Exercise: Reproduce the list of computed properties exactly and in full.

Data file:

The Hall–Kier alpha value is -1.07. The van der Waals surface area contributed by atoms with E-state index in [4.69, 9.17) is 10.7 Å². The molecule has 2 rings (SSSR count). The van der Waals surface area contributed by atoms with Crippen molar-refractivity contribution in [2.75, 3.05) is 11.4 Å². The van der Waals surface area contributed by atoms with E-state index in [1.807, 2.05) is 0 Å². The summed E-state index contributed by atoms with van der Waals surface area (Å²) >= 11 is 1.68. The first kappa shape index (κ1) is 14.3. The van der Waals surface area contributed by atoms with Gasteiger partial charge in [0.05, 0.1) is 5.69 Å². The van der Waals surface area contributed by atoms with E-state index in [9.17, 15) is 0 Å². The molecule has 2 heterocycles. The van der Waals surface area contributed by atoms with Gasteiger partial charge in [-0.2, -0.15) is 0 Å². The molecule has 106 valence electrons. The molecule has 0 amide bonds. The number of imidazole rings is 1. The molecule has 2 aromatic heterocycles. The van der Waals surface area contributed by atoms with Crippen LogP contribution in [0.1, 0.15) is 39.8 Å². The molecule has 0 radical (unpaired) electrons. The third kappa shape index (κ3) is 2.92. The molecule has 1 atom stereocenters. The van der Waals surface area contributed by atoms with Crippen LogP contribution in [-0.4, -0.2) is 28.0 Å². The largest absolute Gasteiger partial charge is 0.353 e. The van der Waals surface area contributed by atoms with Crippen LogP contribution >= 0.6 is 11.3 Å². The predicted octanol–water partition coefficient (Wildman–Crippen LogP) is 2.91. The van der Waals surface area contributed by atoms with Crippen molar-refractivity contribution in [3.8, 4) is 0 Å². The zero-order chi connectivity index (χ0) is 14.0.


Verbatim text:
The Hall–Kier alpha value is -1.07. The van der Waals surface area contributed by atoms with E-state index in [4.69, 9.17) is 10.7 Å². The molecule has 2 rings (SSSR count). The van der Waals surface area contributed by atoms with Crippen molar-refractivity contribution in [2.75, 3.05) is 11.4 Å². The van der Waals surface area contributed by atoms with E-state index in [1.807, 2.05) is 0 Å². The summed E-state index contributed by atoms with van der Waals surface area (Å²) >= 11 is 1.68. The first kappa shape index (κ1) is 14.3. The van der Waals surface area contributed by atoms with Gasteiger partial charge in [0.05, 0.1) is 5.69 Å². The van der Waals surface area contributed by atoms with E-state index in [9.17, 15) is 0 Å². The molecule has 2 heterocycles. The van der Waals surface area contributed by atoms with Gasteiger partial charge in [-0.2, -0.15) is 0 Å². The molecule has 106 valence electrons. The molecule has 0 amide bonds. The number of imidazole rings is 1. The molecule has 2 aromatic heterocycles. The van der Waals surface area contributed by atoms with Crippen LogP contribution in [0.1, 0.15) is 39.8 Å². The molecule has 0 radical (unpaired) electrons. The third kappa shape index (κ3) is 2.92. The molecule has 1 atom stereocenters. The van der Waals surface area contributed by atoms with Crippen LogP contribution in [-0.4, -0.2) is 28.0 Å². The largest absolute Gasteiger partial charge is 0.353 e. The van der Waals surface area contributed by atoms with Crippen LogP contribution >= 0.6 is 11.3 Å². The predicted octanol–water partition coefficient (Wildman–Crippen LogP) is 2.91. The van der Waals surface area contributed by atoms with Crippen molar-refractivity contribution in [3.8, 4) is 0 Å². The zero-order chi connectivity index (χ0) is 14.0.